J. L. BELL is a Massachusetts writer who specializes in (among other things) the start of the American Revolution in and around Boston. He is particularly interested in the experiences of children in 1765-75. He has published scholarly papers and popular articles for both children and adults. He was consultant for an episode of History Detectives, and contributed to a display at Minute Man National Historic Park.

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Sunday, November 14, 2010

Ben Franklin’s Maps

Last month I had the pleasure of visiting the Norman B. Leventhal Map Center at the Boston Public Library. It’s gearing up for a major exhibition of Civil War cartography next spring, as well as its move into a permanent display space in the library’s McKim Building.

Most of the maps the center’s staff had out on exhibit were from the Civil War, naturally. But one memorable item from the Revolutionary period was a bound volume containing just two engraved maps folded inside—probably why it had sat on the shelves unexamined for decades until curator Ronald Grim opened it.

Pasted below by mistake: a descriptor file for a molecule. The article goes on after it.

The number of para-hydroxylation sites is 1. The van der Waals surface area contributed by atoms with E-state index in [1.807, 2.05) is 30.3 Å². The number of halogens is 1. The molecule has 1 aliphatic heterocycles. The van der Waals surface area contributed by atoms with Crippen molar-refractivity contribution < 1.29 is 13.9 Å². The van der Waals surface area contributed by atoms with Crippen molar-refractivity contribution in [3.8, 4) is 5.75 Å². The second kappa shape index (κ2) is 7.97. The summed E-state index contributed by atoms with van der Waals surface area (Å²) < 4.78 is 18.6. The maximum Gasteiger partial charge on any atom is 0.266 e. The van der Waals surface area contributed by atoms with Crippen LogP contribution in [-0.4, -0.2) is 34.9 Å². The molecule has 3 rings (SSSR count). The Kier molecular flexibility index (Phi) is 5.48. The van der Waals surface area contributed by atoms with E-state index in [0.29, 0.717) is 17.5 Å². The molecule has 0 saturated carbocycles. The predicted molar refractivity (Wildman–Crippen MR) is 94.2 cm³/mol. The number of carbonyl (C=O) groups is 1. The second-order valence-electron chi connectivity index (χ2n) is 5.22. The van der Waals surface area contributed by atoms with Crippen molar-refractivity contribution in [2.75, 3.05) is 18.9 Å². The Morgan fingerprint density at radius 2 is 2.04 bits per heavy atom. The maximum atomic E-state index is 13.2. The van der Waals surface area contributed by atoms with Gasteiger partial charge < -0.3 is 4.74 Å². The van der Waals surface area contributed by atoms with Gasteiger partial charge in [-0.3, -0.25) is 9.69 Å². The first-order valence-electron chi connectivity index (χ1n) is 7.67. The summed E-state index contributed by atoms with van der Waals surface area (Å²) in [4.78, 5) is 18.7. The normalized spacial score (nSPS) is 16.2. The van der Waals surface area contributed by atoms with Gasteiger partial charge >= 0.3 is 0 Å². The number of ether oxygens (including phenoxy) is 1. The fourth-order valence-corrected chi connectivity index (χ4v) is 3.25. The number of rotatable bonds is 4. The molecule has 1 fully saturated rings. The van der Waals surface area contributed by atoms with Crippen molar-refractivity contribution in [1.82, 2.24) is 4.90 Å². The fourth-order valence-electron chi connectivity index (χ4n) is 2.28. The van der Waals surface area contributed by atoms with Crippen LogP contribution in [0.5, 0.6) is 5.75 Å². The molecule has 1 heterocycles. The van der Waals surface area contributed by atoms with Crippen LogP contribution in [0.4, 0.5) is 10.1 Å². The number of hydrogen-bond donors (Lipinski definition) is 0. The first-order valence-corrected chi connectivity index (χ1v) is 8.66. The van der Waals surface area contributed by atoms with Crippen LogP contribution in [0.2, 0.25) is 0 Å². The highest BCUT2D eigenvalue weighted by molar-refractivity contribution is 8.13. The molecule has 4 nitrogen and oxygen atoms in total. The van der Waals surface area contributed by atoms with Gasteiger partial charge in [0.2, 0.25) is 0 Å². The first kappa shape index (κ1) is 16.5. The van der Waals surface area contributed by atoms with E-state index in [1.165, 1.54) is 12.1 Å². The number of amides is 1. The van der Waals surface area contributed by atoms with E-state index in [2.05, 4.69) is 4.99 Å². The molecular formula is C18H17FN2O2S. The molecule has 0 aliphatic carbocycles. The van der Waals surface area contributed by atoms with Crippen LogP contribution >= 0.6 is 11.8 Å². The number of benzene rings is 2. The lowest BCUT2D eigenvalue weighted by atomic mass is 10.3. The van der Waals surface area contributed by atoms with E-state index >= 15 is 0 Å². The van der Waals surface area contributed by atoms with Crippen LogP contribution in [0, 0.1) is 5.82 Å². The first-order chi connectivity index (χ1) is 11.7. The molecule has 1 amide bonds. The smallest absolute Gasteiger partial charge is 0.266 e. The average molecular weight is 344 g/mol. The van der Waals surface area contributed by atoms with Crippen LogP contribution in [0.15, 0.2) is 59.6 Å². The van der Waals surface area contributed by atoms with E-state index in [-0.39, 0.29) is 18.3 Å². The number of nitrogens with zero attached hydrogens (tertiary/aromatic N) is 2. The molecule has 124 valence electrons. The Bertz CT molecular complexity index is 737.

The two maps in that volume turned out to have come from Benjamin Franklin. He acquired them during his years in Europe. and a descendant gave them to the library. One is, according to my notes, a map of New England from 1755 dedicated to British bureaucrat and Massachusetts royal governor Thomas Pownall. The other is a French map showing the Gulf Stream, probably made with Franklin’s help.

Because those maps are bound, I don’t think they can be flattened and scanned. (The image above is a detail of an earlier Gulf Stream map that Franklin created, used in a lesson module from Study of Place.) However, the Leventhal Center’s website has many other examples from its collection to explore online, including dozens of maps from the Revolutionary era.

TOMORROW: Benjamin Franklin’s shifting Gulf Stream.

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